Astronomy beckons

Robert Parker took his early education at local primary and secondary schools. It was in fourth grade that he says he first developed ''a determined desire'' to become an astronomer - long before there were any thoughts of a space programme. ''Astronauts were no more than a Flash Gordon movie then,'' he later reflected. His graduation from Shrewsbury's Beal High School took place on 16 June 1954.

Parker then continued his combined studies in astronomy and physics at Amherst College, where he also did some laboratory teaching in his junior and senior years, and became a member of Phi Beta Kappa. Among his college honours and scholarships, he achieved the distinction of Magna Cum Laude when graduating with his Bachelor of Arts degree in astronomy and physics on 8 June 1958, joining his grandfather on the alumni roll.21

His interest in science, and astrophysics in particular, certainly seemed to have its origins in being part of a science-oriented family. His father Allan was chairman of the physics department at Worcester Polytechnic Institute, while his twin brother Peter taught physics at Yale. His younger brother, Allan Jr. (born in 1938), became a computer systems analyst in Boston.

Six days after graduating, Bob Parker married Joan Audrey Capers, a registered nurse from Waynesville, Pennsylvania, whom he had first met when they were both seniors in high school. They would have two children; Kimberly Ellen, born on 7 February 1962, and Brian David Capers Parker, born on 8 March 1964. He and Joan would eventually divorce in 1980 and Parker later married again, this time to Judy Woodruff of San Marino, California, who already had three children by a previous marriage.

After receiving his undergraduate degree from Amherst College, Parker continued his chosen career path in science by attending the California Institute of Technology in Pasadena. At CalTech, he achieved many deserved distinctions, including: Woodrow Wilson Fellow 1958-9; Danforth Fellow 1958-62; Graduate Teaching Assistant 1959-60; National Science Foundation (NSF) Cooperative Fellow 1960-1 and 1961-2; Woodrow Wilson Summer Fellowship 1961; and NSF Summer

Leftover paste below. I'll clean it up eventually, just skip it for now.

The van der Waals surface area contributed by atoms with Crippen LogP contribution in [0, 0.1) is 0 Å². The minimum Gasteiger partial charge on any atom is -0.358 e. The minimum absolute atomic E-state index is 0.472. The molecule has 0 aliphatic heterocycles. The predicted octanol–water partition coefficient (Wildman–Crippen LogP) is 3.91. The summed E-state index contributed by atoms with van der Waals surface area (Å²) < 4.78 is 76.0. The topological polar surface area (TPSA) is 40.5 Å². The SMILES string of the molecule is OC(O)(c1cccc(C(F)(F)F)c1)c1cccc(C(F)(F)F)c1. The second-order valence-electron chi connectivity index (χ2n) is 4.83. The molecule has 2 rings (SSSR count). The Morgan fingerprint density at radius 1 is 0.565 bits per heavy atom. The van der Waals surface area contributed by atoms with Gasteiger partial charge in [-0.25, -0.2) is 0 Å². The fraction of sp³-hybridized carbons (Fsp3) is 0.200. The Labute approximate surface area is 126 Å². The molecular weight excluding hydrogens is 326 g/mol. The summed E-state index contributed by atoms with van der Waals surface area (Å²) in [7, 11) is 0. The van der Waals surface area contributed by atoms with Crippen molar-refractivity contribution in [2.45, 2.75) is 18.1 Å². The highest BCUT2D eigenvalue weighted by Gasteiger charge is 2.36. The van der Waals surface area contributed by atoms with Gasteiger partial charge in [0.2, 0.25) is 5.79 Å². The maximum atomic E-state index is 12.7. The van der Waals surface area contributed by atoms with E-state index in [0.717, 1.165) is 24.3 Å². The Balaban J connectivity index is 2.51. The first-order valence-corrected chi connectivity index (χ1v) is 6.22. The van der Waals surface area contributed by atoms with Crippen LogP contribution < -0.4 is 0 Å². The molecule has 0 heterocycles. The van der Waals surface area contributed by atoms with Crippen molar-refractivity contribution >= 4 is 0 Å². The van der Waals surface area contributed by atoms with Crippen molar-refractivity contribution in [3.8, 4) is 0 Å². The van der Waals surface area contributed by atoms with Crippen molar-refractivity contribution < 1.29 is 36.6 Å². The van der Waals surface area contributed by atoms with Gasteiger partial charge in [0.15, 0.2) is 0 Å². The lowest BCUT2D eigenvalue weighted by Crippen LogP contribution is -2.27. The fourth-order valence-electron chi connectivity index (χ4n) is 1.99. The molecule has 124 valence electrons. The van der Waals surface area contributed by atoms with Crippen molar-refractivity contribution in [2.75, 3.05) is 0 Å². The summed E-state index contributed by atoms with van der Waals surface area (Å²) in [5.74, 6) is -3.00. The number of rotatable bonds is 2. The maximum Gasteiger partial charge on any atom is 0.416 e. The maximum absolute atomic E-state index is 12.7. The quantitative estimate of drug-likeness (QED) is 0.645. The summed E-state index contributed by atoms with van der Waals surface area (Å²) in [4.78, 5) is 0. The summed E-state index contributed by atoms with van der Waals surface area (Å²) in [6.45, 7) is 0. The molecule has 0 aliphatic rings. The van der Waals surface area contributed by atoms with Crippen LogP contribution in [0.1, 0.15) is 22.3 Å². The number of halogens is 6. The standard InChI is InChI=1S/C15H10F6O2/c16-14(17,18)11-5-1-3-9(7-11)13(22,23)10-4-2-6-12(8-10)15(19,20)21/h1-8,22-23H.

Fellowship 1962. In 1960, on an NSF travel grant, he also attended the NUFFIC (Netherlands Organisation for International Cooperation in Higher Education) Summer Institute on Galactic Structure, held at Breukelen, near Utrecht in the Netherlands.

He received his Doctorate in astronomy from CalTech on 7 June 1963. His PhD dissertation, under the guidance of Professor Guido Munch, was entitled Physical Conditions in Some Possible Supernova Remnants.

From 1962 to 1963, Parker was an NSF post-doctoral fellow on the Madison campus of the acclaimed University of Wisconsin. He became an assistant professor of astronomy on the university's Badger faculty from October 1963 to 1967, and taught the introductory course in astronomy for non-majors, as well as other courses, including those at the graduate level. Quite often, more than two hundred students would attend his lecture sections.

Parker was also on the subcommittee of the Student Life and Interest Committee (SLIC), and for recreation on campus joined a group of faculty members working out at the old Armory Gym. He also ran two miles on the university track every other day.

For relaxation at the family home on Tomahawk Trail, he enjoyed nothing more than the simple pleasures of gardening. He also took great pride in building a stereo unit for his family, and loved tinkering under the bonnet of an old Triumph sports car he'd bought soon after he and Joan were married. Fond of many outdoor activities, he especially enjoyed ice-skating on Madison's frozen lakes in winter, and had once camped and hiked in the majestic Rockies.

By 1964, Parker was a full-time staff member of Washburn Observatory on the Madison campus, and that year he became a supervisor of Washburn's major research facility, in charge of the day-to-day operation of their country observatory at Pine Bluff - the chief research facility for university astronomers. Here, and up to the time of his astronaut selection, Parker became engaged in advanced astronomical research, specialising in interstellar matter - phenomena lying between the stars such as supernova and nova remnants, dust clouds, extragalactic H II regions, neutral hydrogen clouds, and planetary nebulae.

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